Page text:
More coal = more mining accidents

Chinese miners rush to dam up a river leading to the Zhangzhuang mine in Xintai city, frantically trying to save 181 workers trapped in two flooded coal mines, even as officials admitted there was little hope of finding anyone alive.

TEXT OF STORY

Doug Krizner: A mine-rescue conference gets underway today in Nashville. It couldn't come at a better time. The collapse of the Crandall Canyon Mine in Utah buried six miners four weeks ago, and in China recently, nearly 200 workers perished when water flooded a coal mine. Janet Babin reports from North Carolina Public Radio:


Janet Babin: The U.S. Department of Labor's Mine Safety and Health Administration is hosting the Nashville conference.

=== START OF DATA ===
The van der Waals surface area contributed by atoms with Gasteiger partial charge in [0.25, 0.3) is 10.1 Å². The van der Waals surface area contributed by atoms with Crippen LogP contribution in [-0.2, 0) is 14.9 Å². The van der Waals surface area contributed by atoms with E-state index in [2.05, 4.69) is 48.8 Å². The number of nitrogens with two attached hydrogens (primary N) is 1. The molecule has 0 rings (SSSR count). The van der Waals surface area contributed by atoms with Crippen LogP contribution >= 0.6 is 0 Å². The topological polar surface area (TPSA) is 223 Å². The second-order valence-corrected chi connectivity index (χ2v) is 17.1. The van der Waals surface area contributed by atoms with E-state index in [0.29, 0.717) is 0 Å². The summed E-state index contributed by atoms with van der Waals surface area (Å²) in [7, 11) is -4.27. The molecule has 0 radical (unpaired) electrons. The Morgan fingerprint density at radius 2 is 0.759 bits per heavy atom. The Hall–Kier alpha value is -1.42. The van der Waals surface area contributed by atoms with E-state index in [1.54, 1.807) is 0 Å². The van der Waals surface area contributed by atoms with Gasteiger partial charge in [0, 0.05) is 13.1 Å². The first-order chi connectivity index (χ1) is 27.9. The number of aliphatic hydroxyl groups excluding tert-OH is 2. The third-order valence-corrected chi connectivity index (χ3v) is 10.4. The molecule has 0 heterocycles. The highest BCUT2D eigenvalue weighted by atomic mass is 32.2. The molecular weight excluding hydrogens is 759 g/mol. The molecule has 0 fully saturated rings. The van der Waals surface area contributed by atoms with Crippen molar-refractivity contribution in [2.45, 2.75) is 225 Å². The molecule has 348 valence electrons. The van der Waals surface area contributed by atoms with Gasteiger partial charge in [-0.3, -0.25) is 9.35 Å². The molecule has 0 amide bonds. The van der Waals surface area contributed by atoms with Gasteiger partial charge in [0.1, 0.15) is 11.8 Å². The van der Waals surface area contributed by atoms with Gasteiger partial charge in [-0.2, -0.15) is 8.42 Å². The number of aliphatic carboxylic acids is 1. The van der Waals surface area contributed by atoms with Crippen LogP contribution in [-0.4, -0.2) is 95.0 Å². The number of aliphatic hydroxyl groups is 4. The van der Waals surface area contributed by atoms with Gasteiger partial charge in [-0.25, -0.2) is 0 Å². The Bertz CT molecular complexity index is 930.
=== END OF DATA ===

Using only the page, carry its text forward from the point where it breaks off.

More than a dozen countries will be represented, including China, home to the world's deadliest mines. Participants will hold a mock rescue competition and review the latest robotic gear.

But John Siciliano with "Energy Washington Week" says the conference should address what's caused safety standards to slacken recently. He says mine operators have rushed to meet an increased demand for coal.

John Siciliano: A lot of these mines rely on the actual coal in them, to support them, to hold up the ceiling so to speak. If you're going to try to get more coal out of these mines, then it's going to become a safety concern.

Advances in scrubber technology have made coal-fired power plants cleaner. Utilities have responded by buying more coal. Siciliano predicts that high demand, will continue.

I'm Janet Babin for Marketplace.

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